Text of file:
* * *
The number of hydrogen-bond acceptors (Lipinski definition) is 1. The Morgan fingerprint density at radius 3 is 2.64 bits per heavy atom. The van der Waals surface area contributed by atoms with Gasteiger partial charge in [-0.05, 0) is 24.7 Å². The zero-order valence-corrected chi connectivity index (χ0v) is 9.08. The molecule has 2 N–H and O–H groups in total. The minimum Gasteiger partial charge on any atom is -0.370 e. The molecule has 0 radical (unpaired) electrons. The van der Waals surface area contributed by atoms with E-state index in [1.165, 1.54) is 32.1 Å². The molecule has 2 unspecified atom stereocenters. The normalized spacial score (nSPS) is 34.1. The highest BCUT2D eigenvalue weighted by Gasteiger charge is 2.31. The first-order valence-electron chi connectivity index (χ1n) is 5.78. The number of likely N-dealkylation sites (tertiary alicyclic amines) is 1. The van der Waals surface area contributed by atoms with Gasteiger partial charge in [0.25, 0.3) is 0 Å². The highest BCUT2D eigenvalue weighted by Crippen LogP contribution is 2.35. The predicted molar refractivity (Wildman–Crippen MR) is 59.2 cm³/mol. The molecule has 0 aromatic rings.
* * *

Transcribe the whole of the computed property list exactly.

The number of hydrogen-bond acceptors (Lipinski definition) is 1. The Morgan fingerprint density at radius 3 is 2.64 bits per heavy atom. The van der Waals surface area contributed by atoms with Gasteiger partial charge in [-0.05, 0) is 24.7 Å². The zero-order valence-corrected chi connectivity index (χ0v) is 9.08. The molecule has 2 N–H and O–H groups in total. The minimum Gasteiger partial charge on any atom is -0.370 e. The molecule has 0 radical (unpaired) electrons. The van der Waals surface area contributed by atoms with E-state index in [1.165, 1.54) is 32.1 Å². The molecule has 2 unspecified atom stereocenters. The normalized spacial score (nSPS) is 34.1. The highest BCUT2D eigenvalue weighted by Gasteiger charge is 2.31. The first-order valence-electron chi connectivity index (χ1n) is 5.78. The number of likely N-dealkylation sites (tertiary alicyclic amines) is 1. The van der Waals surface area contributed by atoms with Gasteiger partial charge in [0.25, 0.3) is 0 Å². The highest BCUT2D eigenvalue weighted by Crippen LogP contribution is 2.35. The predicted molar refractivity (Wildman–Crippen MR) is 59.2 cm³/mol. The molecule has 0 aromatic rings.